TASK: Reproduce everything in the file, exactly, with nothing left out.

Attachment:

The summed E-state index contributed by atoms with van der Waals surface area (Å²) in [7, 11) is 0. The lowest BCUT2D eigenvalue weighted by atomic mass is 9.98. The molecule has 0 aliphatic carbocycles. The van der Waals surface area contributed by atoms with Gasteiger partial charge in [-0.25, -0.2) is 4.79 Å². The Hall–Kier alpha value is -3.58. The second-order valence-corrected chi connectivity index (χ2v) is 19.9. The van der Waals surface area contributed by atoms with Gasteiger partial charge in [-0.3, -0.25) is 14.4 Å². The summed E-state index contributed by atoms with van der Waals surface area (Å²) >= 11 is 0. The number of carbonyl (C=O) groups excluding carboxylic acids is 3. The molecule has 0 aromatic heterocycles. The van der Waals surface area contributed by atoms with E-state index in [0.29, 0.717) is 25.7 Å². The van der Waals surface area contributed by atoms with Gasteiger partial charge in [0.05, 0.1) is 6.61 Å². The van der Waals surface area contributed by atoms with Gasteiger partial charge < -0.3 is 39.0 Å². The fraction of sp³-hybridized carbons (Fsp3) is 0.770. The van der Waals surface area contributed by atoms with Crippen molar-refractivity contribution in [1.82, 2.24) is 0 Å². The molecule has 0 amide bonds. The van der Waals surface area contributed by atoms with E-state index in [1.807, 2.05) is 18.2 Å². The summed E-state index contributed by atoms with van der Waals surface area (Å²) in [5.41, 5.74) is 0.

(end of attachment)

The summed E-state index contributed by atoms with van der Waals surface area (Å²) in [7, 11) is 0. The lowest BCUT2D eigenvalue weighted by atomic mass is 9.98. The molecule has 0 aliphatic carbocycles. The van der Waals surface area contributed by atoms with Gasteiger partial charge in [-0.25, -0.2) is 4.79 Å². The Hall–Kier alpha value is -3.58. The second-order valence-corrected chi connectivity index (χ2v) is 19.9. The van der Waals surface area contributed by atoms with Gasteiger partial charge in [-0.3, -0.25) is 14.4 Å². The summed E-state index contributed by atoms with van der Waals surface area (Å²) >= 11 is 0. The number of carbonyl (C=O) groups excluding carboxylic acids is 3. The molecule has 0 aromatic heterocycles. The van der Waals surface area contributed by atoms with E-state index in [0.29, 0.717) is 25.7 Å². The van der Waals surface area contributed by atoms with Gasteiger partial charge in [0.05, 0.1) is 6.61 Å². The van der Waals surface area contributed by atoms with Gasteiger partial charge < -0.3 is 39.0 Å². The fraction of sp³-hybridized carbons (Fsp3) is 0.770. The van der Waals surface area contributed by atoms with Crippen molar-refractivity contribution in [1.82, 2.24) is 0 Å². The molecule has 0 amide bonds. The van der Waals surface area contributed by atoms with E-state index in [1.807, 2.05) is 18.2 Å². The summed E-state index contributed by atoms with van der Waals surface area (Å²) in [5.41, 5.74) is 0.